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Howard Pressman in MarketWatch article, "What comes first: The home or the retirement account?"

| June 04, 2019
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Howard Pressman Featured in MarketWatch article, "What comes first? The home or the retirement account?"

June 2, 2019, MarketWatch - After 13 years of marriage and renting, David Teicher, 34, and his wife decided to take a break from retirement saving so they could buy a home. It had always been a goal of theirs, but they needed a little more free cash to make it happen.

Teicher, who is the chief content officer at Brand Innovators, a NYC-based marketing events company, said they’d always been diligent about saving for retirement. They contributed to their 401(k) plans and talked to their accountant about budgeting and a financial plan that would allow them to save for retirement and also buy a home. “But that was not necessarily feasible as we decided to ramp up the house hunting,” he said.

Having to choose between saving for a home and saving for retirement is not uncommon, especially among young adults. Millennials, who are between 25 and 39 years old, don’t necessarily view the two as equal goals, according to Canadian real-estate company Zolo, which surveyed 1,800 people. Saving for a down payment was a top priority for more than a third of participants, followed by debt repayment, an emergency fund, retirement saving and then travel. Of that list of five priorities, almost half of respondents marked retirement savings as fourth or fifth in line.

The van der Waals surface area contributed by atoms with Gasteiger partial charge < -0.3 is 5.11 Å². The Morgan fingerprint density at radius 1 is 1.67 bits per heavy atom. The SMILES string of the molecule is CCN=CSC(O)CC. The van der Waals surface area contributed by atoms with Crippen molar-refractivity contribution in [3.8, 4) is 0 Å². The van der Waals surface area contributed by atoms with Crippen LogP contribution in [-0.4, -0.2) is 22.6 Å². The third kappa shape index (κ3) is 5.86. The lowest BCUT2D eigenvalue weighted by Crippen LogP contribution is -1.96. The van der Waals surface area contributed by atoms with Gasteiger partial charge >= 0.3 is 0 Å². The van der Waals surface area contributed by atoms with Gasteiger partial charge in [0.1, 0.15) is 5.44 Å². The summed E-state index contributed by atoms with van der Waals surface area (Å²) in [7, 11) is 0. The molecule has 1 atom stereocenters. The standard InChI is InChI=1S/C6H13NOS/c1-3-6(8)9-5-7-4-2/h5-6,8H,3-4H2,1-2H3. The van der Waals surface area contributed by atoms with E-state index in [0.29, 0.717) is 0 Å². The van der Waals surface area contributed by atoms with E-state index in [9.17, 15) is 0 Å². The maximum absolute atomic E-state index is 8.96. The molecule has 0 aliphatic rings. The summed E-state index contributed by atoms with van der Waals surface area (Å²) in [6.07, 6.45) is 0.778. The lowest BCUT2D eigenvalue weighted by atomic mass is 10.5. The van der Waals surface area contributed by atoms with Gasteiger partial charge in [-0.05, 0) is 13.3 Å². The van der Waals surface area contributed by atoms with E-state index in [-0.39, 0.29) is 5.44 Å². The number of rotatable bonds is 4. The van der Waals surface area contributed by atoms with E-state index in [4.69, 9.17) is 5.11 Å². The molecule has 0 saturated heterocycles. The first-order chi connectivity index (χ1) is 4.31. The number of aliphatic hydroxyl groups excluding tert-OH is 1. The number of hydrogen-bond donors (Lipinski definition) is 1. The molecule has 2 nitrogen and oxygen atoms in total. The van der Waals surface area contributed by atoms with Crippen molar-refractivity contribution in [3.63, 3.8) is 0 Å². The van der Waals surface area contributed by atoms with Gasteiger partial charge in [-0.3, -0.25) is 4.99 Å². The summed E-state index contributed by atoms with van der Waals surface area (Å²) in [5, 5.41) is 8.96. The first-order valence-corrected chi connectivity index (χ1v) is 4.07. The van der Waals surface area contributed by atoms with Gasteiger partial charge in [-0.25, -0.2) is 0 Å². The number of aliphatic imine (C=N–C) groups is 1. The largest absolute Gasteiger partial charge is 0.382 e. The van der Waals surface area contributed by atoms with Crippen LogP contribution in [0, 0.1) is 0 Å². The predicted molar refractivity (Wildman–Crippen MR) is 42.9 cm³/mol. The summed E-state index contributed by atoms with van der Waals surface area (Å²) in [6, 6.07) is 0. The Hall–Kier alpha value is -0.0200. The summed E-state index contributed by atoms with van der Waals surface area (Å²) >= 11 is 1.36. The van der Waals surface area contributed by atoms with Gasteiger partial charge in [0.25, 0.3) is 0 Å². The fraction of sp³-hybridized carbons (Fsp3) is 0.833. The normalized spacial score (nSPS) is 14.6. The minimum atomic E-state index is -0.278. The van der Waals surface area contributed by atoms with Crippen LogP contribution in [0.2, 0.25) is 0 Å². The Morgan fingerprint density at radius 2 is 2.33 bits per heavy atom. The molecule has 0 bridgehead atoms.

As such, millennials are willing to scale back how much they contribute to a retirement account if it means they can buy a home sooner. Almost three-quarters of survey participants said they would postpone saving for retirement in lieu of a home. Some said they wanted a home for permanence and stability, others said to start a family and build wealth. More than six in 10 people said they planned to buy a home in the next five to 10 years.

Typical financial advice may suggest contributing to a retirement account and also a savings account for a down payment, but not everyone has enough funds to do both, on top of the other living expenses they have to pay for (like current housing, utilities, food and student loans). “It is fairly common that people have more goals than resources, especially at the beginning of their careers,” said Howard Pressman, partner at EBW Financial Planning in Vienna, Va. As with most other financial goals, young adults will have to find a balance, he said.

Read the rest here. 

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